December 19 2007: 12:54 PM EST
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Lilly's new CEO a drug-biz rarity - a scientist

John Lechleiter takes the reins of Lilly having actually worked in a chemical laboratory, which should give him an advantage over his competitors.

By John Simons, writer

(Fortune) -- Eli Lilly's soon-to-be CEO John Lechleiter is an anomaly. As Lechleiter himself put it in a press conference on Tuesday: "Who would've thought that a kid who joined the company in 1979 as an organic chemist, wearing his whites, would be standing here today?"

The slightly flip remark spotlights a truth about today's drug industry: few top executives have ever toiled in a research lab. Instead, the vast majority of chief executives in the drug business made their way to the top by way of the sales and marketing department. That lack of scientific sensibility, many believe, places most Big Pharma CEOs at a distinct disadvantage when making R&D decisions.

In choosing Lechleiter, Eli Lilly (LLY, Fortune 500) is bucking a trend and setting itself apart from industry peers. With a trained chemist at the helm, Lilly may have an ever-so-slight, but important edge over its industry peers. Lilly has always had a unique way of doing things. It is one of the smaller drugmakers in the sector; with $15.6 billion in sales in 2006 it was less than a third the size of industry leaderPfizer (PFE, Fortune 500), which had $48.3 billion. And based in Indianapolis, the company is geographically separate from the East Coast-centered Big Pharma and the West Coast's Big Biotech.

Lilly can't escape the realities of the business, of course. It faces slowing growth due to patent expirations and generic price competition - just like other drugmakers. Lilly's solutions, however, are often somewhat different. In the late '90s, for instance, when the company faced Prozac's 2001 patent expiry, the company might have been expected to cut back on research expenses. Instead, management increased R&D spending to an industry-leading 19% of revenues, at a time when the average drugmaker reinvested just under 15% of sales into its lab activities.

Those investments are beginning to pay off. Last week, Lilly's current CEO Sidney Taurel told investors that the company aims to launch six new drugs by the end of 2011. That's the same year that the company's top-sellers Zyprexa (a $4.7 billion antipsychotic) and Cymbalta (a $1.3 billion antidepressant) begin to lose patent protection.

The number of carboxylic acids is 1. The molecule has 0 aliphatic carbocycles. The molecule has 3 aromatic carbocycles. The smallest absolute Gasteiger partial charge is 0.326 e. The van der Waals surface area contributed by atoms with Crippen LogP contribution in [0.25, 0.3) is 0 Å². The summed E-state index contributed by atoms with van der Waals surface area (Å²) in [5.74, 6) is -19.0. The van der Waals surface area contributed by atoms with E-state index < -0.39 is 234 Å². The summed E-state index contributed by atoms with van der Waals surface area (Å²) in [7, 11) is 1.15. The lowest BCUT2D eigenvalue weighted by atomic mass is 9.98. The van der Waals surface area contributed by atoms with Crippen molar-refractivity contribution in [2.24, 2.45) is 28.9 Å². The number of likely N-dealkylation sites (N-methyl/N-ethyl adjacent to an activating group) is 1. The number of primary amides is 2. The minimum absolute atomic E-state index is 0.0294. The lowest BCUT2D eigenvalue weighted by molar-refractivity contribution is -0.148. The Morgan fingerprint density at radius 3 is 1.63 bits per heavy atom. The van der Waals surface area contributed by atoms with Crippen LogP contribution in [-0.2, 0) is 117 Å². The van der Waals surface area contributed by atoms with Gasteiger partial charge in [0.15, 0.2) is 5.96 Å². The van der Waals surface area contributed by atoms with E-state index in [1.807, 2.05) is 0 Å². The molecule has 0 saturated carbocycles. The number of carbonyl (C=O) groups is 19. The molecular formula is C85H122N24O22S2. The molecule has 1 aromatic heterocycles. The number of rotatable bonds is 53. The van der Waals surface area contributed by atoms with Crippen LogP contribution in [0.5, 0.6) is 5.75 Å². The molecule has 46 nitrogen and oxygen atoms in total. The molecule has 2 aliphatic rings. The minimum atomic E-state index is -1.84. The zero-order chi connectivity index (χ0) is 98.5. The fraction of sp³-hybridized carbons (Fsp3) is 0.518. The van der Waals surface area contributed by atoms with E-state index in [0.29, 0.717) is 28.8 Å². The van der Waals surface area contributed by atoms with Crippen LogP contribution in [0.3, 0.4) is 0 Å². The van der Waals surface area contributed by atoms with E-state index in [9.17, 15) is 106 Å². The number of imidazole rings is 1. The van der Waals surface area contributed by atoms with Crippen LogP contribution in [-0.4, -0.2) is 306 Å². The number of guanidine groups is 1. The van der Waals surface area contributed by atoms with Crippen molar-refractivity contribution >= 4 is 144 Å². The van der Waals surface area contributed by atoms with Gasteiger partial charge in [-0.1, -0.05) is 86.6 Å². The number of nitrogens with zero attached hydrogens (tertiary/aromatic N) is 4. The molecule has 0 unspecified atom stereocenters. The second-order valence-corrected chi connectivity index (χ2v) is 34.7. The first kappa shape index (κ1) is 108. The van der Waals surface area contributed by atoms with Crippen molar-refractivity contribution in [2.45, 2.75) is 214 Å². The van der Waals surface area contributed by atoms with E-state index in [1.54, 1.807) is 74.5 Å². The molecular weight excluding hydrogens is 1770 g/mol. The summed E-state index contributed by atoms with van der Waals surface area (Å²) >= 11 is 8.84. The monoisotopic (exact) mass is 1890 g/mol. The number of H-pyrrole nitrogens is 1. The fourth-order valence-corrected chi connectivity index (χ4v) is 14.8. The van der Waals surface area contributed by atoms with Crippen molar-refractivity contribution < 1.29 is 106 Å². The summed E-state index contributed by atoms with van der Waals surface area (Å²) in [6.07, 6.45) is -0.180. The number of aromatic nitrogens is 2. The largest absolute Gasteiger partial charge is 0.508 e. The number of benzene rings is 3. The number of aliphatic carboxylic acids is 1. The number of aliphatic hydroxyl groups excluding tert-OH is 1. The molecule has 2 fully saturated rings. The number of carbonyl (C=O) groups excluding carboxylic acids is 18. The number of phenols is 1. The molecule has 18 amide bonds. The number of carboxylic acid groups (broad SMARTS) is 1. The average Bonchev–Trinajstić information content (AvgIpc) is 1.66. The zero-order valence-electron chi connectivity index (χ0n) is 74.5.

That's the legacy that - Lechleiter, 54, a 28-year veteran at Lilly - will inherit. He received a doctorate in organic chemistry at Harvard, before starting at Lilly as a chemist. Lechleiter later moved into management, holding the company's COO position since late 2005.

But he has remained grounded in his former calling. "Knowledge of science is source of comfort and certainty," Lechleiter told the business press yesterday. "It's not an unknown for me. I operate from a base of knowledge."

Of course, there are some other scientists at the top of drug firms. Pfizer's CEO Jeffrey Kindler is a lawyer who served as the company's general counsel before being tapped as an heir-apparent. Merck's (MRK, Fortune 500) chief executive Richard Clark was the company's head of manufacturing for many years.

Still, a basis of knowledge should serve Lechleiter well, says Patricia Danzon, a professor of healthcare management at Univ. of Pennsylvania's Wharton School. "The key decisions about where to place research investments are being made very high up. To have someone who understands the science at a profound level has to be an advantage," says Danzon. "The industry is certainly turning away from a strategy of high-powered marketing. That's no longer the way to salvation. Getting back to basics and focusing on internal R&D is the way to survive."

Lechleiter needs all the help he can get. In an effort to lower the overall cost of ushering an experimental drug through the various stages of research, outgoing CEO Taurel recently set in motion plans to outsource nearly half of Lilly's research and development to partners in India and China by 2010. Lechleiter will need to make critical decisions about which projects to outsource while choosing partners who are able to handle the workload.

Lechleiter's legacy will depend on how he orchestrates this major shift in Lilly's research operation. Gary Pisano, a professor of business administration at Harvard Business School has worked with Lilly on a consulting basis and has become familiar with Lechleiter. Pisano says of incoming CEO: "He understands the technology and has a feel for what's happening. He can think about the technical challenges in a nuanced way." Most importantly, says Pisano, Lechleiter "has lived in a researcher's shoes and has a real belief that over the long term, it's to the company's advantage to be excellent at research."

If there's one caveat about Lilly's choice for a new CEO, it's that as a career-long Lilly employee, he may not be capable of making radical changes. "It's good to have someone who understands the mechanics of development." says Cheryl Buxton a managing director of Korn/Ferry International executive search firm, who helps drugmakers and biotechs locate talent. "But wouldn't it also be true that, in general, the industry could use a fresh pair of eyes? The worry is that if you have a scientist who's worked his way up the ladder, do you really have a new way of doing things. If I were on Lilly's board, I would be challenging the new CEO: What are you going to do that's different?"  To top of page